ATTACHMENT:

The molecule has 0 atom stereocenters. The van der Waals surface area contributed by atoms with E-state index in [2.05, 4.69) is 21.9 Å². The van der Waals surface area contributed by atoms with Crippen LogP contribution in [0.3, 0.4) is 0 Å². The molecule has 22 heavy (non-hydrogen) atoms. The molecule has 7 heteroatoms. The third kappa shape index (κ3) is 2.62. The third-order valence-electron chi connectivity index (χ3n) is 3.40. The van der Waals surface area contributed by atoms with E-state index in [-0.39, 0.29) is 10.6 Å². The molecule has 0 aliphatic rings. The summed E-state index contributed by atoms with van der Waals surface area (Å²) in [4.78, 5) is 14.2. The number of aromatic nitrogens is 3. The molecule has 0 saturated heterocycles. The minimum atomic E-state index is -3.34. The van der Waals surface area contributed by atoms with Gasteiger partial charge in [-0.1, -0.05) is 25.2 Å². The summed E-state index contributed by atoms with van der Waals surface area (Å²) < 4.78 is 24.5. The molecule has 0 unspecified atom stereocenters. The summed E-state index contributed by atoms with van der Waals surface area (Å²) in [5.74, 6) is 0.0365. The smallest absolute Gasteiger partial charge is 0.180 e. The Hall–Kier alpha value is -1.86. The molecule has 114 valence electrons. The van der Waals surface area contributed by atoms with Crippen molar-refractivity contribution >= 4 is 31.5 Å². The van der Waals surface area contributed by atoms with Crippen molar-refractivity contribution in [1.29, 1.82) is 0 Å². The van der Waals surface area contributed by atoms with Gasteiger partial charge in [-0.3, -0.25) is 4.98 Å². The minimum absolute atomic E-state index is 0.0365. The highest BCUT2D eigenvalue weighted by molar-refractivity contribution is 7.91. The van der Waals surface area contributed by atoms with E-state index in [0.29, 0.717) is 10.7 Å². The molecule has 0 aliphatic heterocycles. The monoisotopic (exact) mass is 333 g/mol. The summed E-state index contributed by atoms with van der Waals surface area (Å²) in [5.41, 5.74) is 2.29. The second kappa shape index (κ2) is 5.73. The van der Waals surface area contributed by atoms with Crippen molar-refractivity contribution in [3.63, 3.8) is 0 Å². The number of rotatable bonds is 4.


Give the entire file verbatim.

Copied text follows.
The molecule has 0 atom stereocenters. The van der Waals surface area contributed by atoms with E-state index in [2.05, 4.69) is 21.9 Å². The van der Waals surface area contributed by atoms with Crippen LogP contribution in [0.3, 0.4) is 0 Å². The molecule has 22 heavy (non-hydrogen) atoms. The molecule has 7 heteroatoms. The third kappa shape index (κ3) is 2.62. The third-order valence-electron chi connectivity index (χ3n) is 3.40. The van der Waals surface area contributed by atoms with E-state index in [-0.39, 0.29) is 10.6 Å². The molecule has 0 aliphatic rings. The summed E-state index contributed by atoms with van der Waals surface area (Å²) in [4.78, 5) is 14.2. The number of aromatic nitrogens is 3. The molecule has 0 saturated heterocycles. The minimum atomic E-state index is -3.34. The van der Waals surface area contributed by atoms with Gasteiger partial charge in [-0.1, -0.05) is 25.2 Å². The summed E-state index contributed by atoms with van der Waals surface area (Å²) < 4.78 is 24.5. The molecule has 0 unspecified atom stereocenters. The summed E-state index contributed by atoms with van der Waals surface area (Å²) in [5.74, 6) is 0.0365. The smallest absolute Gasteiger partial charge is 0.180 e. The Hall–Kier alpha value is -1.86. The molecule has 114 valence electrons. The van der Waals surface area contributed by atoms with Crippen molar-refractivity contribution >= 4 is 31.5 Å². The van der Waals surface area contributed by atoms with Crippen molar-refractivity contribution in [1.29, 1.82) is 0 Å². The van der Waals surface area contributed by atoms with Gasteiger partial charge in [-0.3, -0.25) is 4.98 Å². The minimum absolute atomic E-state index is 0.0365. The highest BCUT2D eigenvalue weighted by molar-refractivity contribution is 7.91. The van der Waals surface area contributed by atoms with E-state index in [0.29, 0.717) is 10.7 Å². The molecule has 0 aliphatic heterocycles. The monoisotopic (exact) mass is 333 g/mol. The summed E-state index contributed by atoms with van der Waals surface area (Å²) in [5.41, 5.74) is 2.29. The second kappa shape index (κ2) is 5.73. The van der Waals surface area contributed by atoms with Crippen molar-refractivity contribution in [3.63, 3.8) is 0 Å². The number of rotatable bonds is 4.